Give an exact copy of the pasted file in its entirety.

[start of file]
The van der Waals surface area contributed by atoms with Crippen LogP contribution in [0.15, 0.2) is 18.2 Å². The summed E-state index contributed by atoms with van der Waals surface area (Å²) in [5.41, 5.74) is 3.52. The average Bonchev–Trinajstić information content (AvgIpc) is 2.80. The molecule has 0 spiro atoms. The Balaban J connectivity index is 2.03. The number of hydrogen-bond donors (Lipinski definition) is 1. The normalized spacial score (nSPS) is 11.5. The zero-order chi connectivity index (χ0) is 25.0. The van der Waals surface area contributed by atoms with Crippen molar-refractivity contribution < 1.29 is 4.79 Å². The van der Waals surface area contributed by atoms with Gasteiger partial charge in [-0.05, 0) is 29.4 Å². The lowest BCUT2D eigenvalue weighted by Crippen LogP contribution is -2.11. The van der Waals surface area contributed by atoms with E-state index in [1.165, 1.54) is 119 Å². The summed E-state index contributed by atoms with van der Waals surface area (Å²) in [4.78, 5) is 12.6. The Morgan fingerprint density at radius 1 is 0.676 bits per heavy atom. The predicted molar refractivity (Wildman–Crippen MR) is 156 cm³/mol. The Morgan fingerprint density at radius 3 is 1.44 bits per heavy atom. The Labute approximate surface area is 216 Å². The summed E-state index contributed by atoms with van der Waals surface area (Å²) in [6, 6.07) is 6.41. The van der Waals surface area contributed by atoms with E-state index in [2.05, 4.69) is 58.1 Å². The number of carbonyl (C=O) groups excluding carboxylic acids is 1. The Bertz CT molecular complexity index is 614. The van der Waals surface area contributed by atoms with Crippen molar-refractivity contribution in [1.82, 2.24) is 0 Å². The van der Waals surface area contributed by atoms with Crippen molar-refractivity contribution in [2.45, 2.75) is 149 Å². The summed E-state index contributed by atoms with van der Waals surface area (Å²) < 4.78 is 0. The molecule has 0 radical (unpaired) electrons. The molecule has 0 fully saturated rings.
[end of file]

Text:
The van der Waals surface area contributed by atoms with Crippen LogP contribution in [0.15, 0.2) is 18.2 Å². The summed E-state index contributed by atoms with van der Waals surface area (Å²) in [5.41, 5.74) is 3.52. The average Bonchev–Trinajstić information content (AvgIpc) is 2.80. The molecule has 0 spiro atoms. The Balaban J connectivity index is 2.03. The number of hydrogen-bond donors (Lipinski definition) is 1. The normalized spacial score (nSPS) is 11.5. The zero-order chi connectivity index (χ0) is 25.0. The van der Waals surface area contributed by atoms with Crippen molar-refractivity contribution < 1.29 is 4.79 Å². The van der Waals surface area contributed by atoms with Gasteiger partial charge in [-0.05, 0) is 29.4 Å². The lowest BCUT2D eigenvalue weighted by Crippen LogP contribution is -2.11. The van der Waals surface area contributed by atoms with E-state index in [1.165, 1.54) is 119 Å². The summed E-state index contributed by atoms with van der Waals surface area (Å²) in [4.78, 5) is 12.6. The Morgan fingerprint density at radius 1 is 0.676 bits per heavy atom. The predicted molar refractivity (Wildman–Crippen MR) is 156 cm³/mol. The Morgan fingerprint density at radius 3 is 1.44 bits per heavy atom. The Labute approximate surface area is 216 Å². The summed E-state index contributed by atoms with van der Waals surface area (Å²) in [6, 6.07) is 6.41. The van der Waals surface area contributed by atoms with E-state index in [2.05, 4.69) is 58.1 Å². The number of carbonyl (C=O) groups excluding carboxylic acids is 1. The Bertz CT molecular complexity index is 614. The van der Waals surface area contributed by atoms with Crippen molar-refractivity contribution in [1.82, 2.24) is 0 Å². The van der Waals surface area contributed by atoms with Crippen molar-refractivity contribution in [2.45, 2.75) is 149 Å². The summed E-state index contributed by atoms with van der Waals surface area (Å²) < 4.78 is 0. The molecule has 0 radical (unpaired) electrons. The molecule has 0 fully saturated rings.